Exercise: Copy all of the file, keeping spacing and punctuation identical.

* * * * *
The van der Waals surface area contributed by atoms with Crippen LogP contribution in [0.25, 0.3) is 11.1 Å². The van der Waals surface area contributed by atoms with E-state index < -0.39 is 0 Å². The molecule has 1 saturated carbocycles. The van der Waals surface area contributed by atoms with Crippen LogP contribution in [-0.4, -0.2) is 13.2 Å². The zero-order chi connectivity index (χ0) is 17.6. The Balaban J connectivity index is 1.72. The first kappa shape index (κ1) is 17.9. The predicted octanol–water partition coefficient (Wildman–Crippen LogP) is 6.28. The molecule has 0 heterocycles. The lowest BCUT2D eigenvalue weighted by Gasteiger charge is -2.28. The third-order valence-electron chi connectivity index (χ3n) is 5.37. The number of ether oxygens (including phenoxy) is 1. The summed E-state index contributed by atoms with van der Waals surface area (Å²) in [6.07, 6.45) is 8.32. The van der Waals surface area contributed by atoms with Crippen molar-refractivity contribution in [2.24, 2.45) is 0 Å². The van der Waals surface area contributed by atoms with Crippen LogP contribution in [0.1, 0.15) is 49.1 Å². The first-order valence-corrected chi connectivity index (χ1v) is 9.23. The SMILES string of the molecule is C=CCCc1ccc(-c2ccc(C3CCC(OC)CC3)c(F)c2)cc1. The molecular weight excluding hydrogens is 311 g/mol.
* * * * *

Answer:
The van der Waals surface area contributed by atoms with Crippen LogP contribution in [0.25, 0.3) is 11.1 Å². The van der Waals surface area contributed by atoms with E-state index < -0.39 is 0 Å². The molecule has 1 saturated carbocycles. The van der Waals surface area contributed by atoms with Crippen LogP contribution in [-0.4, -0.2) is 13.2 Å². The zero-order chi connectivity index (χ0) is 17.6. The Balaban J connectivity index is 1.72. The first kappa shape index (κ1) is 17.9. The predicted octanol–water partition coefficient (Wildman–Crippen LogP) is 6.28. The molecule has 0 heterocycles. The lowest BCUT2D eigenvalue weighted by Gasteiger charge is -2.28. The third-order valence-electron chi connectivity index (χ3n) is 5.37. The number of ether oxygens (including phenoxy) is 1. The summed E-state index contributed by atoms with van der Waals surface area (Å²) in [6.07, 6.45) is 8.32. The van der Waals surface area contributed by atoms with Crippen molar-refractivity contribution in [2.24, 2.45) is 0 Å². The van der Waals surface area contributed by atoms with Crippen LogP contribution in [0.1, 0.15) is 49.1 Å². The first-order valence-corrected chi connectivity index (χ1v) is 9.23. The SMILES string of the molecule is C=CCCc1ccc(-c2ccc(C3CCC(OC)CC3)c(F)c2)cc1. The molecular weight excluding hydrogens is 311 g/mol.